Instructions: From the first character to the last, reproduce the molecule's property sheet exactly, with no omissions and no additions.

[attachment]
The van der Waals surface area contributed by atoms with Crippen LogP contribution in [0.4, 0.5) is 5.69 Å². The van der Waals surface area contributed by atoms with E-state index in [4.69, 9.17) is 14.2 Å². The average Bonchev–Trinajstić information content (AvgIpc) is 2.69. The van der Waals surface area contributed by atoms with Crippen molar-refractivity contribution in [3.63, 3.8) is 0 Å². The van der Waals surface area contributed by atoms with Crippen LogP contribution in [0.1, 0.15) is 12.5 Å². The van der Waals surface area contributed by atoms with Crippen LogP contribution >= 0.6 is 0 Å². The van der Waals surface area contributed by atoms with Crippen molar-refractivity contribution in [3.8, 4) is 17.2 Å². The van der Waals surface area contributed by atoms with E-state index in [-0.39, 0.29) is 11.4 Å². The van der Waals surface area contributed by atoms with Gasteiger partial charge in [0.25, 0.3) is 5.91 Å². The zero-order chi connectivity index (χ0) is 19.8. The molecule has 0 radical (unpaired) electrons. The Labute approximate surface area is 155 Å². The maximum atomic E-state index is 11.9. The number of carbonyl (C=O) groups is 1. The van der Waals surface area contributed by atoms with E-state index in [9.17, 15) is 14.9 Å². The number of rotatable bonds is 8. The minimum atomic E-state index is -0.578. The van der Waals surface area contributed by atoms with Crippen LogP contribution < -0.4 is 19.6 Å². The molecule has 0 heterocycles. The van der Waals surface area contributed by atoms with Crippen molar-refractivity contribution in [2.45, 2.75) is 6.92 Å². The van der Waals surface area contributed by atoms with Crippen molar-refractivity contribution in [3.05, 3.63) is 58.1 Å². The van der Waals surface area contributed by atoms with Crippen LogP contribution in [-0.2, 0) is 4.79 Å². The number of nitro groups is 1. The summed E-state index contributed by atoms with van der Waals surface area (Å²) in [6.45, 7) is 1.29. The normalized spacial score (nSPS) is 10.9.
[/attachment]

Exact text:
The van der Waals surface area contributed by atoms with Crippen LogP contribution in [0.4, 0.5) is 5.69 Å². The van der Waals surface area contributed by atoms with E-state index in [4.69, 9.17) is 14.2 Å². The average Bonchev–Trinajstić information content (AvgIpc) is 2.69. The van der Waals surface area contributed by atoms with Crippen molar-refractivity contribution in [3.63, 3.8) is 0 Å². The van der Waals surface area contributed by atoms with Crippen LogP contribution in [0.1, 0.15) is 12.5 Å². The van der Waals surface area contributed by atoms with Crippen LogP contribution >= 0.6 is 0 Å². The van der Waals surface area contributed by atoms with Crippen molar-refractivity contribution in [3.8, 4) is 17.2 Å². The van der Waals surface area contributed by atoms with E-state index in [-0.39, 0.29) is 11.4 Å². The van der Waals surface area contributed by atoms with Gasteiger partial charge in [0.25, 0.3) is 5.91 Å². The zero-order chi connectivity index (χ0) is 19.8. The molecule has 0 radical (unpaired) electrons. The Labute approximate surface area is 155 Å². The maximum atomic E-state index is 11.9. The number of carbonyl (C=O) groups is 1. The van der Waals surface area contributed by atoms with E-state index in [9.17, 15) is 14.9 Å². The number of rotatable bonds is 8. The minimum atomic E-state index is -0.578. The van der Waals surface area contributed by atoms with Crippen LogP contribution < -0.4 is 19.6 Å². The molecule has 0 heterocycles. The van der Waals surface area contributed by atoms with Crippen molar-refractivity contribution in [2.45, 2.75) is 6.92 Å². The van der Waals surface area contributed by atoms with Crippen molar-refractivity contribution in [3.05, 3.63) is 58.1 Å². The van der Waals surface area contributed by atoms with Crippen LogP contribution in [-0.2, 0) is 4.79 Å². The number of nitro groups is 1. The summed E-state index contributed by atoms with van der Waals surface area (Å²) in [6.45, 7) is 1.29. The normalized spacial score (nSPS) is 10.9.